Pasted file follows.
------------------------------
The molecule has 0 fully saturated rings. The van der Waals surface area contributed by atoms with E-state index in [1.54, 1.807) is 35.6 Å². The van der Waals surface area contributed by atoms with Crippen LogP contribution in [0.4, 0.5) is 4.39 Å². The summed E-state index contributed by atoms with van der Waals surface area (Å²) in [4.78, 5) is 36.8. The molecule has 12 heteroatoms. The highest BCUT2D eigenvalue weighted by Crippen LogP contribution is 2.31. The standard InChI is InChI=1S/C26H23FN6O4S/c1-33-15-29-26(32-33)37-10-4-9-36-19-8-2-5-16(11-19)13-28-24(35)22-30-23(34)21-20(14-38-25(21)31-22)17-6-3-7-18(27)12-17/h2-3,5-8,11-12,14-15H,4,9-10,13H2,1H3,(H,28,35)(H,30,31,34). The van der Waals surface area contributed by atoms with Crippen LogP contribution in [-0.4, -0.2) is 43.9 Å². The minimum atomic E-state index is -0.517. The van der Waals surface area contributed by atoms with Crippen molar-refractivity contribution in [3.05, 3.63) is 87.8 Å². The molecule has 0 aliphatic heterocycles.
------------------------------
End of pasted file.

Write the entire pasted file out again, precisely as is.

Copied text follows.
The molecule has 0 fully saturated rings. The van der Waals surface area contributed by atoms with E-state index in [1.54, 1.807) is 35.6 Å². The van der Waals surface area contributed by atoms with Crippen LogP contribution in [0.4, 0.5) is 4.39 Å². The summed E-state index contributed by atoms with van der Waals surface area (Å²) in [4.78, 5) is 36.8. The molecule has 12 heteroatoms. The highest BCUT2D eigenvalue weighted by Crippen LogP contribution is 2.31. The standard InChI is InChI=1S/C26H23FN6O4S/c1-33-15-29-26(32-33)37-10-4-9-36-19-8-2-5-16(11-19)13-28-24(35)22-30-23(34)21-20(14-38-25(21)31-22)17-6-3-7-18(27)12-17/h2-3,5-8,11-12,14-15H,4,9-10,13H2,1H3,(H,28,35)(H,30,31,34). The van der Waals surface area contributed by atoms with Crippen LogP contribution in [-0.4, -0.2) is 43.9 Å². The minimum atomic E-state index is -0.517. The van der Waals surface area contributed by atoms with Crippen molar-refractivity contribution in [3.05, 3.63) is 87.8 Å². The molecule has 0 aliphatic heterocycles.